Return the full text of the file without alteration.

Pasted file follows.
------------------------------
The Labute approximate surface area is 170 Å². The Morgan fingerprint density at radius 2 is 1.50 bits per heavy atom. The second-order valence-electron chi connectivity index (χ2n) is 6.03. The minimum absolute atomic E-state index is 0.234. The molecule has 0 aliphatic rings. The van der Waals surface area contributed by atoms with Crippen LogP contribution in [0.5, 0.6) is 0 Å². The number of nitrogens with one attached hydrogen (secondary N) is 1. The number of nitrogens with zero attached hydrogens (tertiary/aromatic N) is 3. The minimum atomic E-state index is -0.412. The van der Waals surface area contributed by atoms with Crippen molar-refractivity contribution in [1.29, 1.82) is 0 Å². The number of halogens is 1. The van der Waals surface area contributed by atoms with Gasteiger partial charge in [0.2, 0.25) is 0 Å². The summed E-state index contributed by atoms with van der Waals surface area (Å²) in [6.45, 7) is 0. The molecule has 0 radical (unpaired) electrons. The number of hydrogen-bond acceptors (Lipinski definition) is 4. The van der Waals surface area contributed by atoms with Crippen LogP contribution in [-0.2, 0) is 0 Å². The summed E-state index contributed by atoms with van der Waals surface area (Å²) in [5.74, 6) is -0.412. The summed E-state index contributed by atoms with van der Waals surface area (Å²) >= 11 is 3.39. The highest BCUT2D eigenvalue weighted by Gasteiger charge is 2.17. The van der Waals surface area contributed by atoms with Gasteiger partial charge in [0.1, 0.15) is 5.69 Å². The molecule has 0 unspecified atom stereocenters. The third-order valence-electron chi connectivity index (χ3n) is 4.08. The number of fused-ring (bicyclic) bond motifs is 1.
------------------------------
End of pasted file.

The Labute approximate surface area is 170 Å². The Morgan fingerprint density at radius 2 is 1.50 bits per heavy atom. The second-order valence-electron chi connectivity index (χ2n) is 6.03. The minimum absolute atomic E-state index is 0.234. The molecule has 0 aliphatic rings. The van der Waals surface area contributed by atoms with Crippen LogP contribution in [0.5, 0.6) is 0 Å². The number of nitrogens with one attached hydrogen (secondary N) is 1. The number of nitrogens with zero attached hydrogens (tertiary/aromatic N) is 3. The minimum atomic E-state index is -0.412. The van der Waals surface area contributed by atoms with Crippen molar-refractivity contribution in [1.29, 1.82) is 0 Å². The number of halogens is 1. The van der Waals surface area contributed by atoms with Gasteiger partial charge in [0.2, 0.25) is 0 Å². The summed E-state index contributed by atoms with van der Waals surface area (Å²) in [6.45, 7) is 0. The molecule has 0 radical (unpaired) electrons. The number of hydrogen-bond acceptors (Lipinski definition) is 4. The van der Waals surface area contributed by atoms with Crippen LogP contribution in [-0.2, 0) is 0 Å². The summed E-state index contributed by atoms with van der Waals surface area (Å²) in [5.74, 6) is -0.412. The summed E-state index contributed by atoms with van der Waals surface area (Å²) >= 11 is 3.39. The highest BCUT2D eigenvalue weighted by Gasteiger charge is 2.17. The van der Waals surface area contributed by atoms with Gasteiger partial charge in [0.1, 0.15) is 5.69 Å². The molecule has 0 unspecified atom stereocenters. The third-order valence-electron chi connectivity index (χ3n) is 4.08. The number of fused-ring (bicyclic) bond motifs is 1.